The most striking feature of the new timepiece is the component from which its name is derived. We are of course referring to the three bridges, a strong visual signature synonymous with the Girard-Perregaux name and with a legacy stretching as far back as the 19th century. Apart from making a strong visual statement, it also plays a key structural role when working with Girard-Perregaux’s architectural movement. If you look closely at the watch, you’ll find that there isn’t a dial, at least in the traditional sense. The three black PVD coated bridges essentially form the watch dial and serve as the main attachment point for the self-winding movement’s components.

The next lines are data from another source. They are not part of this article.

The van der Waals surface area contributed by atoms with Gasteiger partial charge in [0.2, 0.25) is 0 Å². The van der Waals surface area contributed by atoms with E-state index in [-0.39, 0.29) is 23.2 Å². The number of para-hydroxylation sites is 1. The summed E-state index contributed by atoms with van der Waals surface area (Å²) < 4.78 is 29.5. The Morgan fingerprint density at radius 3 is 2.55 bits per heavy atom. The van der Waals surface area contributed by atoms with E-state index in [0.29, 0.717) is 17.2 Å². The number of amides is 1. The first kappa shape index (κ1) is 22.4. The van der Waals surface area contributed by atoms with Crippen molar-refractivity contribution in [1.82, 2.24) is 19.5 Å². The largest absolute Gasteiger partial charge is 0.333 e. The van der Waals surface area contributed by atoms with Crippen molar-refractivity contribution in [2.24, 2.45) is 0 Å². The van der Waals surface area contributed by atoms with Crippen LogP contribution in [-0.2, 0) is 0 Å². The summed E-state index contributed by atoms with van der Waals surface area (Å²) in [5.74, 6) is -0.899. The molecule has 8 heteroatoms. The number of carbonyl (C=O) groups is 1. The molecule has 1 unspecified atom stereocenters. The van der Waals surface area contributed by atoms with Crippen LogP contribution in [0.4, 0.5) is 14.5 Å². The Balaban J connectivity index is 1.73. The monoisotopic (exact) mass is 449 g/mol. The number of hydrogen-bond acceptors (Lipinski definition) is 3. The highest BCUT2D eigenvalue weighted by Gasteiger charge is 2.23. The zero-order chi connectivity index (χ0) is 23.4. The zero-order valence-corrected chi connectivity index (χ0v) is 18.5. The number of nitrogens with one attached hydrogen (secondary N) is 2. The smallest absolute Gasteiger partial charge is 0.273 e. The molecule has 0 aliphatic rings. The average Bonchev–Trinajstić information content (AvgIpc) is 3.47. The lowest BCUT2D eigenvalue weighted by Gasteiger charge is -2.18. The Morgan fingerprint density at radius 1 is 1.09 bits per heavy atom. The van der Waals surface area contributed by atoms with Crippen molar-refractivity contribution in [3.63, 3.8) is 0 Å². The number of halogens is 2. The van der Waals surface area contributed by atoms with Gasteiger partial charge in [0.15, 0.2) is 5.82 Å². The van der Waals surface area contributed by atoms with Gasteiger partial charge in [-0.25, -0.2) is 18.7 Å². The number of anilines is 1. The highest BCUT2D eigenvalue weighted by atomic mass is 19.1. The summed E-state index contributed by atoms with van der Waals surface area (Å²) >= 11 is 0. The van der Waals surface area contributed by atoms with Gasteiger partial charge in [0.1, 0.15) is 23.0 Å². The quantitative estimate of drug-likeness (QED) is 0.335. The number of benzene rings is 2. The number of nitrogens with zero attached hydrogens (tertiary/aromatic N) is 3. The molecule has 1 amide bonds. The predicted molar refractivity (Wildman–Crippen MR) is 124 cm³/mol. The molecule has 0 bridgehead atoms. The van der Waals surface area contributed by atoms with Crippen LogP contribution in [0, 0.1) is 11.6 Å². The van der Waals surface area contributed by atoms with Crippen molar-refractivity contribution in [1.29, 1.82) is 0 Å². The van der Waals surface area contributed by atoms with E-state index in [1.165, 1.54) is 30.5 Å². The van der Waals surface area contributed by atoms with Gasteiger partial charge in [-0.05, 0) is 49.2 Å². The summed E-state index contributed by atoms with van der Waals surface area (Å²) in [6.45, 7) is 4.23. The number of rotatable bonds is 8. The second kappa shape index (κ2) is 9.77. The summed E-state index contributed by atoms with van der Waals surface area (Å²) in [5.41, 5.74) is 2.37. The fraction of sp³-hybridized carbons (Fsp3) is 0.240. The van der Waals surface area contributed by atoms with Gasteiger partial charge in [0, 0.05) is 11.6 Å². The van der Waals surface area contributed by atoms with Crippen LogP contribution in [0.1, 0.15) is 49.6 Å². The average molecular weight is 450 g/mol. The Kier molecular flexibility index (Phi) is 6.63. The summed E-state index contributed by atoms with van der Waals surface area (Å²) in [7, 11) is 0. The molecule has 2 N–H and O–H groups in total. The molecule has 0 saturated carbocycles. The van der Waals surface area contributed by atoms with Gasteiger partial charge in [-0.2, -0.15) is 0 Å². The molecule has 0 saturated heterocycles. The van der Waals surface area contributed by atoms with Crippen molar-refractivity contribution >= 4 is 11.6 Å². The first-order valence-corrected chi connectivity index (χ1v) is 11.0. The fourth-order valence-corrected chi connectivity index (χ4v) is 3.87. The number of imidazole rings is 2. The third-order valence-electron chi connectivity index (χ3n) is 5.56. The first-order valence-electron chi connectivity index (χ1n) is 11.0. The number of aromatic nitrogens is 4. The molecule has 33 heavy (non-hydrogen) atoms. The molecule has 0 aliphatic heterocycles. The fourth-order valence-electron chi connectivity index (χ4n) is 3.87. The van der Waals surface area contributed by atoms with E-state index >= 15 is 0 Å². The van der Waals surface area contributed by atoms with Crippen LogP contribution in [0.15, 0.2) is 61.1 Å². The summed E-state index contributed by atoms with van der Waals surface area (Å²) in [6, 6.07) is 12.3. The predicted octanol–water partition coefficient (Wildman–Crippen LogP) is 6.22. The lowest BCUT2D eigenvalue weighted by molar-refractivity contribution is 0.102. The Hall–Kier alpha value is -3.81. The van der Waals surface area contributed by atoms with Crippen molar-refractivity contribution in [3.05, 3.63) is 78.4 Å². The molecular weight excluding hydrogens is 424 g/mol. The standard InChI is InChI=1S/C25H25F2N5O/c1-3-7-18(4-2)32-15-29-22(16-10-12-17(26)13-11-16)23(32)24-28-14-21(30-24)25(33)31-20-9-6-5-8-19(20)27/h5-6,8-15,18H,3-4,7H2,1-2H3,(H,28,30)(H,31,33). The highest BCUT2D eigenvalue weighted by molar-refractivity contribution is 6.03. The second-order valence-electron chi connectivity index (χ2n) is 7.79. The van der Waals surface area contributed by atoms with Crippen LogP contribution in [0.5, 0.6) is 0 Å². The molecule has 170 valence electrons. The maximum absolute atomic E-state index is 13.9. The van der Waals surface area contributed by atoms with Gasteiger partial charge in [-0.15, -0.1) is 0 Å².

As with any skeletal watches, the movement is always a highlight and the GP09400-1683 automatic tourbillon movement is no different. Some notable appointments in the movement include the lightweight tourbillon, made up of 79 components and weighing in at only 0.25 grams, and its mainspring barrel located at the 12 o’clock position. The mainspring barrel acts as the watch’s power source and with skeletal designs, they offer wearers and rare look into the beating heart of their timepiece. In addition to this, Girard-Perregaux included two more special elements. First of these is the integrated micro-rotor, located just beneath the barrel. It is made of white gold and is barely visible, giving the Tourbillon Three Flying Bridges Aston Martin Edition the benefits of an automatic movement but still retaining the see-through quality of a skeletal design. The second element is the Aston Martin signature, subtly etched into the micro-rotor’s vertical flank and filled with white Super-LumiNova, making it pop at night while being harder to spot during the day.